Medical Specialists - Beware The Company Trap

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Medical Specialists - Beware The Company Trap


Over many years of working with medical specialists, I am often surprised by how many doctors commence private practice using a company, rather than establish themselves as a sole trader.  While there are some attracting reasons for incorporating your private practice, there are a number of drawbacks to be aware of.



Establishing your medical practice as a company requires all profits after deductible business expenses to be paid out to the practitioner as salary and superannuation.  This means the company is required to employ you, opening up a raft of additional compliance requirements to you as the ‘director’ and also ‘employee’ of the company:

  • You must comply with the Fair Work Act regarding employment rules;
  • You are obligated to register for GST and pay Pay-As-You-Go withholding tax (PAYGW) to the ATO every month; and
  • Every three months you must pay the 9.5% superannuation guarantee charge to your nominated fund – if this is paid more than 28 days after the end of the quarter, the company is unable to claim a tax deduction for this super when it is eventually paid.


In comparison, as a sole trader you are not locked into monthly or quarterly time frames for payment of PAYG and super as an employee, giving you more flexibility to pay in lump sums at convenient times.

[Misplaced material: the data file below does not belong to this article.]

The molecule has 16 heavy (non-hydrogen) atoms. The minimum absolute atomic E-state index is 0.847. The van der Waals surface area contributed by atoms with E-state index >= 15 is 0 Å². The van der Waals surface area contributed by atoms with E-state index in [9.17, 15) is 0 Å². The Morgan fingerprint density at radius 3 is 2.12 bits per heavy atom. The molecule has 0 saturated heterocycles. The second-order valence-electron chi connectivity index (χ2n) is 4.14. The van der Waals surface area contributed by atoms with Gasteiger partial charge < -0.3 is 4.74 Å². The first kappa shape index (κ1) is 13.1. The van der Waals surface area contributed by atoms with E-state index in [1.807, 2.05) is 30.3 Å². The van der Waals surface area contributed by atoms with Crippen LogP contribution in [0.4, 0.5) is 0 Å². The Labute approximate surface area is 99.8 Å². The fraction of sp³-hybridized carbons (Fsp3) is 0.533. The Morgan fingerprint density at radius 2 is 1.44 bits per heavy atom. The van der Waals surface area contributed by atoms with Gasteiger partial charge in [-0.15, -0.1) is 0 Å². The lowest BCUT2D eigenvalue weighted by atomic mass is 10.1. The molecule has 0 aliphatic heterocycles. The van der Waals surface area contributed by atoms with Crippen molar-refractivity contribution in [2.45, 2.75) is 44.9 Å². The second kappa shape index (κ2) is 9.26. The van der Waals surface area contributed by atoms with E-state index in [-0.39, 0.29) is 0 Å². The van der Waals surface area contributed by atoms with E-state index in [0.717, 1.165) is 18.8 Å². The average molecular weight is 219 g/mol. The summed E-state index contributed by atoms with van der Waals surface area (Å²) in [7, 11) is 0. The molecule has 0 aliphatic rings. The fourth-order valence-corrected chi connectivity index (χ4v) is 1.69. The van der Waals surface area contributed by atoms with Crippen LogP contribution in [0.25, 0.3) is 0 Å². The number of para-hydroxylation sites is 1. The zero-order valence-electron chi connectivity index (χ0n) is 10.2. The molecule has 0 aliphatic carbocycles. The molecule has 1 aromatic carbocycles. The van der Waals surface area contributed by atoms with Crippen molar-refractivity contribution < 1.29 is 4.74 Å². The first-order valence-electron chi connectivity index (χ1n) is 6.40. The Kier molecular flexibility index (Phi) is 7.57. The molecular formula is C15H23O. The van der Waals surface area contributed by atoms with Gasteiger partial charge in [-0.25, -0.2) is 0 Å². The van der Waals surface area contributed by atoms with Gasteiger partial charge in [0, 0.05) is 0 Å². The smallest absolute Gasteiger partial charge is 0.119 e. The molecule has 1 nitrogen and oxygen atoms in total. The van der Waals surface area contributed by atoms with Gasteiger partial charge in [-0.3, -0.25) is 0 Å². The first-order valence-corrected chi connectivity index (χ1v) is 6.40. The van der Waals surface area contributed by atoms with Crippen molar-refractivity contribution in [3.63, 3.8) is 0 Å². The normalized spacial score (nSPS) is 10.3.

In NSW, the payroll tax threshold is $750,000, and any salaries in excess of this are liable to pay the tax at a rate of 5.45%.  Often doctors with a specialisation can exceed this amount, even when employing themselves with no additional staff.  Conversely a sole trader is unlikely to become liable to payroll tax, unless there is a large practice with significant staff that pushes employment costs over the threshold.



By incorporating your practice and ‘employing’ yourself, you are required to establish and annually renew a workers’ compensation insurance policy. The workers’ compensation ‘rate’ is based on the type of work undertaken (e.g. administration) and is multiplied by the quantum of wages and superannuation paid to staff during a year to determine the premium.



Another key consideration is the eventual sale of your medical practice, which should always be in the back of your mind, even when commencing private practice. Given the different capital gains tax rules applicable to companies and individuals, the capital gain on the disposal of your business at retirement will see a far greater income tax saving, using the small business tax concessions, if selling a business personally as opposed to a company selling your business.


It is imperative that you commence private practice focussing on future efficiencies of cash flow, income tax and retirement planning.  Invest the time and money up front to ensure your structure is robust and in the best interest for your career.


Should you have any questions relating to your practice structure, or your medical business in general, please contact us or speak to Maree Macphail on 02 9283 1666.